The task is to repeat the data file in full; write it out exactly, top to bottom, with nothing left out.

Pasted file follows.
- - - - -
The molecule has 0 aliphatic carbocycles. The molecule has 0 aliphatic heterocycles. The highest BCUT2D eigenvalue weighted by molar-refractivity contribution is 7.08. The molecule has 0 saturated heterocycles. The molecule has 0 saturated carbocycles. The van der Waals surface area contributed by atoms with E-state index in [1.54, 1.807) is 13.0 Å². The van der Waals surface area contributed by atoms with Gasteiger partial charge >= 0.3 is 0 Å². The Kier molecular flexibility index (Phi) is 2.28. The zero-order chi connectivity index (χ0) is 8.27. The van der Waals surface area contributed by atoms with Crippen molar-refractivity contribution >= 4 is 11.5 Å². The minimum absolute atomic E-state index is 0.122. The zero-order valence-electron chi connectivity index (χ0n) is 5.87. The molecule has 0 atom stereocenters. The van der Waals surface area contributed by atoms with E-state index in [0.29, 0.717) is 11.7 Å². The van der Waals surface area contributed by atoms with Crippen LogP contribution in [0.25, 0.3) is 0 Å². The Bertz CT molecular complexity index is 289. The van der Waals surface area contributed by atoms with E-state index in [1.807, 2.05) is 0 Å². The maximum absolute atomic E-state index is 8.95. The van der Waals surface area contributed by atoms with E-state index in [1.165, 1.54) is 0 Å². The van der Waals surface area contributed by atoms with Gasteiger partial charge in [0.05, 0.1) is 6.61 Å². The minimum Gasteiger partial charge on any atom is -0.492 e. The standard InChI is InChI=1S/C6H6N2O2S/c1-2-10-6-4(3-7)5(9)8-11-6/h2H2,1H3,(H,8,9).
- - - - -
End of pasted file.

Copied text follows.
The molecule has 0 aliphatic carbocycles. The molecule has 0 aliphatic heterocycles. The highest BCUT2D eigenvalue weighted by molar-refractivity contribution is 7.08. The molecule has 0 saturated heterocycles. The molecule has 0 saturated carbocycles. The van der Waals surface area contributed by atoms with E-state index in [1.54, 1.807) is 13.0 Å². The van der Waals surface area contributed by atoms with Gasteiger partial charge >= 0.3 is 0 Å². The Kier molecular flexibility index (Phi) is 2.28. The zero-order chi connectivity index (χ0) is 8.27. The van der Waals surface area contributed by atoms with Crippen molar-refractivity contribution >= 4 is 11.5 Å². The minimum absolute atomic E-state index is 0.122. The zero-order valence-electron chi connectivity index (χ0n) is 5.87. The molecule has 0 atom stereocenters. The van der Waals surface area contributed by atoms with E-state index in [0.29, 0.717) is 11.7 Å². The van der Waals surface area contributed by atoms with Crippen LogP contribution in [0.25, 0.3) is 0 Å². The Bertz CT molecular complexity index is 289. The van der Waals surface area contributed by atoms with E-state index in [1.807, 2.05) is 0 Å². The maximum absolute atomic E-state index is 8.95. The van der Waals surface area contributed by atoms with E-state index in [1.165, 1.54) is 0 Å². The van der Waals surface area contributed by atoms with Gasteiger partial charge in [0.05, 0.1) is 6.61 Å². The minimum Gasteiger partial charge on any atom is -0.492 e. The standard InChI is InChI=1S/C6H6N2O2S/c1-2-10-6-4(3-7)5(9)8-11-6/h2H2,1H3,(H,8,9).